Marshall eventually defeats the terrorists, but since the pilots are all dead must now fly the damaged plane with low fuel out of the enemy region before another attack by air commences...
Let me say first that this is a violent movie, so watch it at your own risk. However the violence is not gratuitous but represents a realistic portrayal of how terrorists might deal with their mission, which I find instructive and a good reminder of what "bad" people are willing to do to get their way. It raises some thoughts: how might I behave in that situation? Would I be able to stand up to that evil?
It was refreshing to watch such a positive portrayal of strength and goodness in the United States and with the military. I've missed that. Marshall, we're told, is a Medal of Honor Winner and "flew more rescue missions in Vietnam" than anyone else under a high-ranking officer's command. Marshall was brave. Marshall was strong. Marshall held to the good despite enormous pressure to bow to the easy.
The military pilots and others who assisted with the rescue showed amazing feats of training, discipline, and selfless courage. Glenn Close, who played Vice President Catherine Bennett, was another strong leader. There were many heroic acts from the nameless characters -- the secret service men and other staff who stood in gunfire to guard safe passage for Marshall and others, others confronting and fighting the terrorists to protect the hostages. It was inspiring.
Wow, wow, wow. It seems lately that there is so much negativism and corruption permeating our country, leading to fear and despair in the American people.
I just heard about a "Global E-Book" contest sponsored by Dan Poynter's organization. Entrance fee is $59 (discount for multiples) and deadline is June 30th. Categories include covers, multiple nonfiction topics, and multiple fiction topics. You can check it out at http://awardsforebooks.com/
I don't know any more. Investigation is key since $$ is involved. Good luck if you enter!
Amazon recently compiled sales data from the first five months of 2011 of both printed and e-books to come up with its "Most Well-Read Cities in America." Here they are:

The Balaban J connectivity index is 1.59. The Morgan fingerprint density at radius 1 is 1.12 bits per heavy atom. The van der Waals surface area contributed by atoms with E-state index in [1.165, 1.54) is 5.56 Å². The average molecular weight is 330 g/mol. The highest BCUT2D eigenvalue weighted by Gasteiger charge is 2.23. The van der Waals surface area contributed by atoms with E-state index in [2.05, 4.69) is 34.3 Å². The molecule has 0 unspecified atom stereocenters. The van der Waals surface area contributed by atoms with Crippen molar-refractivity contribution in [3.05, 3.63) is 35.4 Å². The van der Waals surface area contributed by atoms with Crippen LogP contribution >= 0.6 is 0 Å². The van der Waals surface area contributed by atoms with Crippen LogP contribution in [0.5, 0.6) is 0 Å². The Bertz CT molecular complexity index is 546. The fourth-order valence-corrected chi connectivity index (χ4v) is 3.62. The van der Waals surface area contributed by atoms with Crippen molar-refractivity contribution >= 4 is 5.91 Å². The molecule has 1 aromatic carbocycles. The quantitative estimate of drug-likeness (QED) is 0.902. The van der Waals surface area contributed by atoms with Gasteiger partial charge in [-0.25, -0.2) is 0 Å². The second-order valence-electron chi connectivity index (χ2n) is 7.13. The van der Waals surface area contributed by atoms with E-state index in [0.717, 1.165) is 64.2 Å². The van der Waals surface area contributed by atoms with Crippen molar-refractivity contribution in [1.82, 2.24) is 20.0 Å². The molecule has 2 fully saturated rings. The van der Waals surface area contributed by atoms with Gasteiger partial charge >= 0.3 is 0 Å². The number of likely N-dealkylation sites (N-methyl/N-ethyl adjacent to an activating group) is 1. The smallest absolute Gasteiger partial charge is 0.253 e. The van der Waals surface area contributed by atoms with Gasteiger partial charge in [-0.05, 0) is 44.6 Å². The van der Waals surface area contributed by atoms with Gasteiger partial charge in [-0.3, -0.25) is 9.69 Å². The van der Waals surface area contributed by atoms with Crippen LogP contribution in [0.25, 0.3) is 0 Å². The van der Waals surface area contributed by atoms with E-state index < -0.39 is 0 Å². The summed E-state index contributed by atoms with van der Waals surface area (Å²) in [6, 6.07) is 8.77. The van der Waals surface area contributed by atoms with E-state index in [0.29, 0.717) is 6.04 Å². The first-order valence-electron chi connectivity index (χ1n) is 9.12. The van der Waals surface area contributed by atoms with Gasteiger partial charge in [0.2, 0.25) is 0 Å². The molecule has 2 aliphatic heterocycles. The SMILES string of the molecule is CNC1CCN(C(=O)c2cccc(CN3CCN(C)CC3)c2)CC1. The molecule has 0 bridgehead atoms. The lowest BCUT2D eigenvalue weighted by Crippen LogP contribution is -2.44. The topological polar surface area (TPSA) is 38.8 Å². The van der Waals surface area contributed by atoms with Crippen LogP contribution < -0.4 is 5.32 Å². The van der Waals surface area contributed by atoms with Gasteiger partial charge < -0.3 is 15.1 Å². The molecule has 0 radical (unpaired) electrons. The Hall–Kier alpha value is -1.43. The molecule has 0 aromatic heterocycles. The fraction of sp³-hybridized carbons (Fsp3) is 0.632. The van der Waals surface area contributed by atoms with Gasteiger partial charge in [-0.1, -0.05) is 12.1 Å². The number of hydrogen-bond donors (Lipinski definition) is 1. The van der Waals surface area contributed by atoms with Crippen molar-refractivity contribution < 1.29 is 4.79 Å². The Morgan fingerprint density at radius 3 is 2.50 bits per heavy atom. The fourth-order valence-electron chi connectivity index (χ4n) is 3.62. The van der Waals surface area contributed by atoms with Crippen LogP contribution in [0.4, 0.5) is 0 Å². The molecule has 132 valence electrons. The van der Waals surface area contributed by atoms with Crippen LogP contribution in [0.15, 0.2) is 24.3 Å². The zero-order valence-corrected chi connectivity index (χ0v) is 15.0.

1. Cambridge, MA 2. Alexandria, VA 3. Berkeley, CA 4. Ann Arbor, MI 5. Boulder, CO 6. Miami, FL 7. Salt Lake City, UT 8. Gainesville, FL 9. Seattle, WA 10. Arlington, VA 11. Knoxville, TN 12. Orlando, FL 13. Pittsburgh, PA 14. Washington, DC 15. Bellevue, WA 16. Columbia, SC 17. St. Louis, MO 18. Cincinnati, OH 19. Portland, OR 20. Atlanta, GA
It's interesting to note that there are some strong college cities in this list, including Cambridge MA. Cities, especially college cities, might be expected to have some good bookstores in the area. Unfortunately there are no figures comparing brick-and-mortar store sales to online store sales, but it's not hard to imagine that a creeping change of how books are sold and how people read is going on. Just this month at Amazon's yearly meeting, Jeff Bezos announced that Kindle books were outselling print books on Amazon. Is this a good thing?
I love my Kindle. I love being able to almost instantly have the new book I want to read -- instant gratification. At the same time, a) I can spend a lot of money if I'm not careful; and b) as wonderful as the Kindle is, the e-books still have disadvantages over DTBs (dead tree books). I can't share the book easily (although Amazon is instituting some sort of lending policy), and I wonder what would happen if my Kindle died. Well, my books are stored "in the cloud" but I'd still have to purchase another Kindle, and I'd lose my PDFs and other documents. DTBs also have problems, most notably that they take space to store.
One can't stand in the way of an oncoming train. What do you think of changes in publishing?
I don't know a better term to use. By "liberal" I mean a politician who believes the rules don't apply to him, but doesn't mind creating and imposing them on others. No disrespect intended to other politicians.
Here it is, the definition of a liberal:
Someone who doesn't mind what you do, as long as you're mandated to do it.